Image_5_Hydroxylation of N-acetylneuraminic Acid Influences the in vivo Tropism of N-linked Sialic Acid-Binding Adeno-Associated Viruses AAV1, AAV5, a.jpg (5.69 MB)
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Image_5_Hydroxylation of N-acetylneuraminic Acid Influences the in vivo Tropism of N-linked Sialic Acid-Binding Adeno-Associated Viruses AAV1, AAV5, and AAV6.jpg

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posted on 30.12.2021, 15:58 by Estrella Lopez-Gordo, Alejandro Orlowski, Arthur Wang, Alan Weinberg, Susmita Sahoo, Thomas Weber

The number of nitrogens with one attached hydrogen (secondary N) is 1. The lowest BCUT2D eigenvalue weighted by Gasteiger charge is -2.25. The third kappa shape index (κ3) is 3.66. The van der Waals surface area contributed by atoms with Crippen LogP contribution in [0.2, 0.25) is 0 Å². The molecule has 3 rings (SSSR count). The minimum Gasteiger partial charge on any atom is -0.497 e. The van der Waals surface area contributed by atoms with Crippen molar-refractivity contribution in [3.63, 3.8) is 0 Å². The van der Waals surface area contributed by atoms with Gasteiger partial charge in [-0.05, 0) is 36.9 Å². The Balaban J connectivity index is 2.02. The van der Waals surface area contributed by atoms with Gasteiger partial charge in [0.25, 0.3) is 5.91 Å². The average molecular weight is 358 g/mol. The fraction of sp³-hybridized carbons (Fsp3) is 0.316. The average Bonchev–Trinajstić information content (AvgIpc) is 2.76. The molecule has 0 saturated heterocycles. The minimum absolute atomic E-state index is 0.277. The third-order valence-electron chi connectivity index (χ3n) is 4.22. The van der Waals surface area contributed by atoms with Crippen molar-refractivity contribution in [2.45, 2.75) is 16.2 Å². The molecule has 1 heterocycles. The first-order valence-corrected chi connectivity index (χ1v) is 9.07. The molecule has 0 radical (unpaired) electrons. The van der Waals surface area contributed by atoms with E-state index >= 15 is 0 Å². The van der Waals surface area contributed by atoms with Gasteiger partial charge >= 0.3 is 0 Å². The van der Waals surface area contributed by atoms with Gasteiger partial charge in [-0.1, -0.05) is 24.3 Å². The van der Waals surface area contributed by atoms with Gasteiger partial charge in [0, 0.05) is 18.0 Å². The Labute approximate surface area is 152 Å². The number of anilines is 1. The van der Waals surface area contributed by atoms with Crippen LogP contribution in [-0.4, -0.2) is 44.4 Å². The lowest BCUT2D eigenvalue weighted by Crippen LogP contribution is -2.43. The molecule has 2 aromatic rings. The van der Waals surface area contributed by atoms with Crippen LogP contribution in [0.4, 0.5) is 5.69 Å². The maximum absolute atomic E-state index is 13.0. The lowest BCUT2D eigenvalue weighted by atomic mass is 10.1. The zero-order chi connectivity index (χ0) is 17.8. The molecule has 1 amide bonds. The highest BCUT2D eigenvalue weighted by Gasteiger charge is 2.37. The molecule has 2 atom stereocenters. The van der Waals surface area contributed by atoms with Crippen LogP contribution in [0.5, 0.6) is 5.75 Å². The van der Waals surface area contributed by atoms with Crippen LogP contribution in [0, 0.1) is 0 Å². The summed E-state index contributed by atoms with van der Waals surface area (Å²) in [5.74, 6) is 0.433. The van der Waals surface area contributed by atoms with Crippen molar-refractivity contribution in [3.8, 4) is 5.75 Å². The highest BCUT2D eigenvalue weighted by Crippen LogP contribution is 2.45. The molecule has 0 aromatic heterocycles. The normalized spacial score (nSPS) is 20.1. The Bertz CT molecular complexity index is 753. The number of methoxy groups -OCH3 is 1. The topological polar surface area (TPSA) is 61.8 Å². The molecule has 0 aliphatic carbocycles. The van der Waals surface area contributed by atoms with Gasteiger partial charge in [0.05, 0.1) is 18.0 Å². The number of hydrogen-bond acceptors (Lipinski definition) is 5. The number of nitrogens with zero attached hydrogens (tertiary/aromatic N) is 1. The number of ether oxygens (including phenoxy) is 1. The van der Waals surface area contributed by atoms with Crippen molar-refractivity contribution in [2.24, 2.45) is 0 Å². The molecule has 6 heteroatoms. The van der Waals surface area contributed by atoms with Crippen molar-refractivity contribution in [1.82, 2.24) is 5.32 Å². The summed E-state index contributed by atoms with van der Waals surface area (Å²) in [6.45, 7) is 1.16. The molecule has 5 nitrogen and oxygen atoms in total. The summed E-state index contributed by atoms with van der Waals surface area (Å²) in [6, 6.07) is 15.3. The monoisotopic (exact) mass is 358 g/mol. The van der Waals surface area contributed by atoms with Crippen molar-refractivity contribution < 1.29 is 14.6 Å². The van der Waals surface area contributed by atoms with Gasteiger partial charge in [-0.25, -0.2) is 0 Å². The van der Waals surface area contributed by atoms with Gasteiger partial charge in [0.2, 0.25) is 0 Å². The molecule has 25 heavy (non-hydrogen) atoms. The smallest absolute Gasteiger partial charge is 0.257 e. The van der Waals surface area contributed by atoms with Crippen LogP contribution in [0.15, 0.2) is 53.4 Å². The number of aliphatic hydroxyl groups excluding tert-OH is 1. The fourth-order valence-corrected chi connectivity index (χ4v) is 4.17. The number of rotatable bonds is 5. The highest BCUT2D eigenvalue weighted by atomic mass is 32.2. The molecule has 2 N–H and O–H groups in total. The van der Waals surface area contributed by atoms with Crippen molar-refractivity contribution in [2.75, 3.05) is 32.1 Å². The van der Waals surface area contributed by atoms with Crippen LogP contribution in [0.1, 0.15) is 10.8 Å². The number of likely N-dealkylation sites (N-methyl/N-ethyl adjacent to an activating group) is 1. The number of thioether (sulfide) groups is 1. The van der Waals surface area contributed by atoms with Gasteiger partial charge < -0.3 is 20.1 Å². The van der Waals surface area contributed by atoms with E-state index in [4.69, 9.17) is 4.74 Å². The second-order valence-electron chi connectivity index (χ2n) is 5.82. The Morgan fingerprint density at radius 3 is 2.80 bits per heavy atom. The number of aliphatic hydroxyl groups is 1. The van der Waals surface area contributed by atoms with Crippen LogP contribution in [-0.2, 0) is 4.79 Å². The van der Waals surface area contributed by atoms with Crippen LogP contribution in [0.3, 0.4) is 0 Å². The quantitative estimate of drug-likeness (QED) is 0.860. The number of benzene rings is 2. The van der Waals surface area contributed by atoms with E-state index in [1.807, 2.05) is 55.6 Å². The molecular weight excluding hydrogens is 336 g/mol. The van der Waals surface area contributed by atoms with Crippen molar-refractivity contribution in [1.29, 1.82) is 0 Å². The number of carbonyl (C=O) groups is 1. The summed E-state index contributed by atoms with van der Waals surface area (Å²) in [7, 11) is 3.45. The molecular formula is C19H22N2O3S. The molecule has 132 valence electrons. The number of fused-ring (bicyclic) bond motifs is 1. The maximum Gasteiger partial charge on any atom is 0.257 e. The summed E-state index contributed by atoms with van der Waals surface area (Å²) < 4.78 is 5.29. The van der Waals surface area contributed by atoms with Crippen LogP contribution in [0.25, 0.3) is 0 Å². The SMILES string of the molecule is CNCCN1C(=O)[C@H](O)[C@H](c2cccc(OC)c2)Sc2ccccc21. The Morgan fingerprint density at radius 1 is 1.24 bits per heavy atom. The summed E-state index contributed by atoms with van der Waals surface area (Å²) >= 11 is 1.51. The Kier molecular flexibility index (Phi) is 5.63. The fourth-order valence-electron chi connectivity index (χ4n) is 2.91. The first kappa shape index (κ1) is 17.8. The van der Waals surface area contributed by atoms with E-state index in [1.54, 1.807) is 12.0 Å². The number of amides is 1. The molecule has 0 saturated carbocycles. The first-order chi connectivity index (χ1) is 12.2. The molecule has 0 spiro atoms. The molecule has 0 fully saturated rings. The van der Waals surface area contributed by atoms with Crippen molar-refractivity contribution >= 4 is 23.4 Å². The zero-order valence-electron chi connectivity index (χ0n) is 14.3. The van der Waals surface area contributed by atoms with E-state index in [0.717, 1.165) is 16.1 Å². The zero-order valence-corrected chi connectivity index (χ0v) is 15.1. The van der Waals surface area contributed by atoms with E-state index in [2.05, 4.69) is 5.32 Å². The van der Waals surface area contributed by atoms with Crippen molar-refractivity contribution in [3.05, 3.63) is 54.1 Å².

Adeno-associated virus (AAV) vectors are promising candidates for gene therapy. However, a number of recent preclinical large animal studies failed to translate into the clinic. This illustrates the formidable challenge of choosing the animal models that promise the best chance of a successful translation into the clinic. Several of the most common AAV serotypes use sialic acid (SIA) as their primary receptor. However, in contrast to most mammals, humans lack the enzyme CMAH, which hydroxylates cytidine monophosphate-N-acetylneuraminic acid (CMP-Neu5Ac) into cytidine monophosphate-N-glycolylneuraminic acid (CMP-Neu5Gc). As a result, human glycans only contain Neu5Ac and not Neu5Gc. Here, we investigate the tropism of AAV1, 5, 6 and 9 in wild-type C57BL/6J (WT) and CMAH knock-out (CMAH−/−) mice. All N-linked SIA-binding serotypes (AAV1, 5 and 6) showed significantly lower transduction of the heart in CMAH−/− when compared to WT mice (5–5.8-fold) and, strikingly, skeletal muscle transduction by AAV5 was almost 30-fold higher in CMAH−/− compared to WT mice. Importantly, the AAV tropism or distribution of expression among different organs was also affected. For AAV1, AAV5 and AAV6, expression in the heart compared to the liver was 4.6–8-fold higher in WT than in CMAH−/− mice, and for AAV5 the expression in the heart compared to the skeletal muscle was 57.3-fold higher in WT than in CMAH−/− mice. These data thus strongly suggest that the relative abundance of Neu5Ac and Neu5Gc plays a role in AAV tropism, and that results obtained in commonly used animal models might not translate into the clinic.

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